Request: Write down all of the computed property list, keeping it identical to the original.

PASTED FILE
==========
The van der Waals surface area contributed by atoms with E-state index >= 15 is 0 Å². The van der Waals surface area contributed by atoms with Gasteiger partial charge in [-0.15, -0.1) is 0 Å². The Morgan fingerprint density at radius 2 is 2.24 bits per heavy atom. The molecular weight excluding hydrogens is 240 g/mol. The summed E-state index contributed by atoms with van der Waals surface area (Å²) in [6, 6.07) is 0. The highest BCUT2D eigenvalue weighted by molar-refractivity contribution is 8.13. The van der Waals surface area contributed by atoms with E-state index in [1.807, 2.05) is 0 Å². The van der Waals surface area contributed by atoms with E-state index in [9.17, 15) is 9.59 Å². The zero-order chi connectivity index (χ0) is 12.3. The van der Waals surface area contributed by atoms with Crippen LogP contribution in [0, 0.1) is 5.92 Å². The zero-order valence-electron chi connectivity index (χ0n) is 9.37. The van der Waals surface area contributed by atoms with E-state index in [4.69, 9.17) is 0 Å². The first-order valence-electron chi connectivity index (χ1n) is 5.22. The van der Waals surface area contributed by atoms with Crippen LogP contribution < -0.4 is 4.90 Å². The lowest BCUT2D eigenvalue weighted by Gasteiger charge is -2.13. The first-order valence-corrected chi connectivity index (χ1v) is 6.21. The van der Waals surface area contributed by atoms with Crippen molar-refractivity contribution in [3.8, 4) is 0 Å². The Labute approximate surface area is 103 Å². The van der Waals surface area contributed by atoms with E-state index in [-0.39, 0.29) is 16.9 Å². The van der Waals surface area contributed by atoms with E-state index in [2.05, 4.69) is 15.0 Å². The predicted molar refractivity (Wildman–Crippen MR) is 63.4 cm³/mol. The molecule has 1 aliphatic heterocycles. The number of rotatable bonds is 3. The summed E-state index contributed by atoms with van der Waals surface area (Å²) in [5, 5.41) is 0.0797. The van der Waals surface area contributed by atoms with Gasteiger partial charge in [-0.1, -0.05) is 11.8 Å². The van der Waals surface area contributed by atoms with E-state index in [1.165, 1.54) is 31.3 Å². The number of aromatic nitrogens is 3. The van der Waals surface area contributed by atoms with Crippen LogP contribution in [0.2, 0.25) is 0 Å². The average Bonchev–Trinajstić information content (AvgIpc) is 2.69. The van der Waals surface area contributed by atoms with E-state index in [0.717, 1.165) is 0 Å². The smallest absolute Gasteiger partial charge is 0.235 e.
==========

The van der Waals surface area contributed by atoms with E-state index >= 15 is 0 Å². The van der Waals surface area contributed by atoms with Gasteiger partial charge in [-0.15, -0.1) is 0 Å². The Morgan fingerprint density at radius 2 is 2.24 bits per heavy atom. The molecular weight excluding hydrogens is 240 g/mol. The summed E-state index contributed by atoms with van der Waals surface area (Å²) in [6, 6.07) is 0. The highest BCUT2D eigenvalue weighted by molar-refractivity contribution is 8.13. The van der Waals surface area contributed by atoms with E-state index in [1.807, 2.05) is 0 Å². The van der Waals surface area contributed by atoms with E-state index in [9.17, 15) is 9.59 Å². The zero-order chi connectivity index (χ0) is 12.3. The van der Waals surface area contributed by atoms with Crippen LogP contribution in [0, 0.1) is 5.92 Å². The zero-order valence-electron chi connectivity index (χ0n) is 9.37. The van der Waals surface area contributed by atoms with E-state index in [4.69, 9.17) is 0 Å². The first-order valence-electron chi connectivity index (χ1n) is 5.22. The van der Waals surface area contributed by atoms with Crippen LogP contribution < -0.4 is 4.90 Å². The lowest BCUT2D eigenvalue weighted by Gasteiger charge is -2.13. The first-order valence-corrected chi connectivity index (χ1v) is 6.21. The van der Waals surface area contributed by atoms with Crippen molar-refractivity contribution in [3.8, 4) is 0 Å². The Labute approximate surface area is 103 Å². The van der Waals surface area contributed by atoms with E-state index in [-0.39, 0.29) is 16.9 Å². The van der Waals surface area contributed by atoms with E-state index in [2.05, 4.69) is 15.0 Å². The predicted molar refractivity (Wildman–Crippen MR) is 63.4 cm³/mol. The molecule has 1 aliphatic heterocycles. The number of rotatable bonds is 3. The summed E-state index contributed by atoms with van der Waals surface area (Å²) in [5, 5.41) is 0.0797. The van der Waals surface area contributed by atoms with Gasteiger partial charge in [-0.1, -0.05) is 11.8 Å². The van der Waals surface area contributed by atoms with E-state index in [1.165, 1.54) is 31.3 Å². The number of aromatic nitrogens is 3. The van der Waals surface area contributed by atoms with Crippen LogP contribution in [0.2, 0.25) is 0 Å². The average Bonchev–Trinajstić information content (AvgIpc) is 2.69. The van der Waals surface area contributed by atoms with E-state index in [0.717, 1.165) is 0 Å². The smallest absolute Gasteiger partial charge is 0.235 e.